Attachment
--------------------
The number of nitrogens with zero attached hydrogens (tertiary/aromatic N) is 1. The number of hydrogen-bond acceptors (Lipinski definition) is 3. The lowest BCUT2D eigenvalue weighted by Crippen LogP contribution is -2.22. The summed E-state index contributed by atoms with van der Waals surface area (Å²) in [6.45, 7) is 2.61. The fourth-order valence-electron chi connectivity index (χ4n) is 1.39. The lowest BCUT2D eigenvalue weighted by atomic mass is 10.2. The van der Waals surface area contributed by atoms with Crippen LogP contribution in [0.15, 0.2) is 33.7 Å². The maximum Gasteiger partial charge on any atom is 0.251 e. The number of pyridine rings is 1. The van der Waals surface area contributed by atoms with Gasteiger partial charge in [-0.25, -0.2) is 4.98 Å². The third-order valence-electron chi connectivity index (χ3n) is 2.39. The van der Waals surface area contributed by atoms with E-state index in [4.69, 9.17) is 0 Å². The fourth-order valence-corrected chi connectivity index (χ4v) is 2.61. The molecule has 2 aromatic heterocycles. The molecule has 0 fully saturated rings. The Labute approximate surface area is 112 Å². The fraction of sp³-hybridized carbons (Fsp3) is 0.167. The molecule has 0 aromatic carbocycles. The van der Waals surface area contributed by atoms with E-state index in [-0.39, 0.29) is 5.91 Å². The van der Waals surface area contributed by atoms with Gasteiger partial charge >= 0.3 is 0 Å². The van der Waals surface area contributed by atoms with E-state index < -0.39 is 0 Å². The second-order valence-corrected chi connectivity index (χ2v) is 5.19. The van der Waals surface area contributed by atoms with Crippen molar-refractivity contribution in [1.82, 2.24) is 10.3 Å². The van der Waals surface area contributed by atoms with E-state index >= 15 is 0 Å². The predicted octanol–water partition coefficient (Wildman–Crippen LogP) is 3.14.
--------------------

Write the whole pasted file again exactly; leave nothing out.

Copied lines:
The number of nitrogens with zero attached hydrogens (tertiary/aromatic N) is 1. The number of hydrogen-bond acceptors (Lipinski definition) is 3. The lowest BCUT2D eigenvalue weighted by Crippen LogP contribution is -2.22. The summed E-state index contributed by atoms with van der Waals surface area (Å²) in [6.45, 7) is 2.61. The fourth-order valence-electron chi connectivity index (χ4n) is 1.39. The lowest BCUT2D eigenvalue weighted by atomic mass is 10.2. The van der Waals surface area contributed by atoms with Crippen LogP contribution in [0.15, 0.2) is 33.7 Å². The maximum Gasteiger partial charge on any atom is 0.251 e. The number of pyridine rings is 1. The van der Waals surface area contributed by atoms with Gasteiger partial charge in [-0.25, -0.2) is 4.98 Å². The third-order valence-electron chi connectivity index (χ3n) is 2.39. The van der Waals surface area contributed by atoms with E-state index in [4.69, 9.17) is 0 Å². The fourth-order valence-corrected chi connectivity index (χ4v) is 2.61. The molecule has 2 aromatic heterocycles. The molecule has 0 fully saturated rings. The Labute approximate surface area is 112 Å². The fraction of sp³-hybridized carbons (Fsp3) is 0.167. The molecule has 0 aromatic carbocycles. The van der Waals surface area contributed by atoms with E-state index in [-0.39, 0.29) is 5.91 Å². The van der Waals surface area contributed by atoms with Gasteiger partial charge >= 0.3 is 0 Å². The van der Waals surface area contributed by atoms with E-state index < -0.39 is 0 Å². The second-order valence-corrected chi connectivity index (χ2v) is 5.19. The van der Waals surface area contributed by atoms with Crippen molar-refractivity contribution in [1.82, 2.24) is 10.3 Å². The van der Waals surface area contributed by atoms with E-state index >= 15 is 0 Å². The predicted octanol–water partition coefficient (Wildman–Crippen LogP) is 3.14.